Since the change project is implemented in a hospital, it involves different groups of stakeholders. Major stakeholders are patients, nurses, and administration of the healthcare facility. Patients’ relatives are minor stakeholders. A primary concern of all stakeholders is patients’ safety. For patients, who are elderly people in this project, safety is important because falls in hospitals can negatively influence their health. However, they can be suspicious concerning a new project since senior patients do not accept changes eagerly. Nurses will be managing the project implementation. Thus, they are supposed to be positive about the project and consider it an opportunity to improve patient outcomes. Hospital’s administration is a controlling party in the change process. They will benefit from the successful project implementation, but also should control the adherence to nursing standards. Patients’ relatives, although being minor stakeholders, are concerned about the health and safety of their family members and can oppose changes in case they consider the project dangerous or not effective. It is important to learn the considerations of all stakeholders to predict if they can create obstacles for the change in project implementation.

Strategies to Overcome Stakeholder Resistance to Change

Resistance to change is a common aspect of a change process. Resistance to change in this project can be managed with the help of Lewin’s theory. During its unfreezing stage project manager should predict the possible reasons for resistance and address them during the moving stage. Thus, an informative strategy can be applied. Stakeholders should be informed about the details of the change project concerning increased patient education and participation with regular exercise/physical therapy. Another strategy applicable to this project is that of a positive example. The presentation of the successful implementation of similar projects in other healthcare facilities is likely to reduce stakeholder’s resistance to change.

Potential Obstacles and Strategies for Overcoming Obstacles

The implementation process of a change project is frequently interrupted by some obstacles. They can be of structural, financial, or organizational character (Grol, Wensing, Eccles, & Davis, 2013). For the change project in patient education, the potential obstacles can include the lack of finance and organizational problems. The financial component is decisive for the project. Lack of finance can interfere with the successful project implementation. Thus, the authors of the project should find sponsors to avoid this obstacle. As for organizational issues, they can comprise such obstacles as patients’ or staff resistance to change. Also, over-controlling leadership can create a barrier to change (Gbadamosi, 2015). The strategy to overcome these obstacles is emotional intelligence (Foltin & Keller, 2012). Emotional intelligence has a positive impact on motivation, communication, and teamwork that are significant for the change in project implementation. In the terms of Lewin’s theory, this strategy can be used during the moving stage. Another possible strategy applied during this stage is the presentation of project benefits. It will provide a picture of the possible positive results and productively influence the perception of the need for changes in patient education.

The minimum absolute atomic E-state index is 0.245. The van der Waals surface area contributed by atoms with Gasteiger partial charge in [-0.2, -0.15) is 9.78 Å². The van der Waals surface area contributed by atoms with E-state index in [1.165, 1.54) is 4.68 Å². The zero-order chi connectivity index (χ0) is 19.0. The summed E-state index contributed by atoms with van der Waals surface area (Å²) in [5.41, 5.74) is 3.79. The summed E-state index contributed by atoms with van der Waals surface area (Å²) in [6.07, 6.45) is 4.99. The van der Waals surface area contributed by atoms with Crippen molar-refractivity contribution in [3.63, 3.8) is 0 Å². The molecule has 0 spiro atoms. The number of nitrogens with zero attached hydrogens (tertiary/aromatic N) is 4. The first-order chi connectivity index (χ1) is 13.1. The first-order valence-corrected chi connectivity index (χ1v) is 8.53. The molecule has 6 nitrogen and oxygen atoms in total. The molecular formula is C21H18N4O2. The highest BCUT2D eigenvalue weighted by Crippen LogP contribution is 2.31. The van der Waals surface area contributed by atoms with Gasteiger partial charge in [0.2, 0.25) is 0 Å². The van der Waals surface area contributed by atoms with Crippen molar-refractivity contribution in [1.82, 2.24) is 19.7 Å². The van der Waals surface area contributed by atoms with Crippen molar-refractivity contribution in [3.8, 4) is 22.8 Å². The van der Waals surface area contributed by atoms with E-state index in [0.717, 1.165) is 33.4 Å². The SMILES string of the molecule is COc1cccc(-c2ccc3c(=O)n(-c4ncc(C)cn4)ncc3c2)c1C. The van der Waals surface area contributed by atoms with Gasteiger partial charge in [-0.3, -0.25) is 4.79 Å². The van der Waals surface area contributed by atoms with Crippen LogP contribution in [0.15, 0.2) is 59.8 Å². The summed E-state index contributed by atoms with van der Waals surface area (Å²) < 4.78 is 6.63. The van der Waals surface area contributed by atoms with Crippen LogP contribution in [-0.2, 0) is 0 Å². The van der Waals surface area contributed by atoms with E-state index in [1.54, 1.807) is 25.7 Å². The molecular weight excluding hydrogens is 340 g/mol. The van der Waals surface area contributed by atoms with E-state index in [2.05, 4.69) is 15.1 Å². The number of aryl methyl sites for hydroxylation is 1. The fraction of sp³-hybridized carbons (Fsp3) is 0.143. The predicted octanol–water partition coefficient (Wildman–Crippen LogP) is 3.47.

Conclusions

Summarizing, it should be mentioned that changes in nursing are the demand of time. Technology development and contemporary research provide opportunities for improvements in patient care and suggest new approaches that can be more efficient than the existing ones. The role of a nurse in such conditions is to be attentive to the spheres which need change, discuss these problems, develop change projects, and implement them. However, apart from change project creation, it is crucial to predict the possible problems and provide strategies to manage them. Moreover, the definition of all stakeholders is necessary because it helps to distribute roles in the process of change project implementation.

References

Foltin, A., & Keller, R. (2012). Leading change with emotional intelligence. Nursing Management, 43(11), 20-25. Web.

Gbadamosi, N. (2015). What are the barriers to implementing change in the NHS? Nursing Times. Web.

Grol, R., Wensing, M., Eccles, M., & Davis, D. (Eds.). (2013). Improving patient care. The implementation of change in health care. Oxford, UK: John Willey & Sons.

Mitchel, G. (2013). Selecting the best theory to implement planned change. Nursing Management, 20(1), 32-37.

Shirley, M.R. (2013). Lewin’s theory of planned change as a strategic resource. Journal of Nursing Administration, 43(2), 69-72. Web.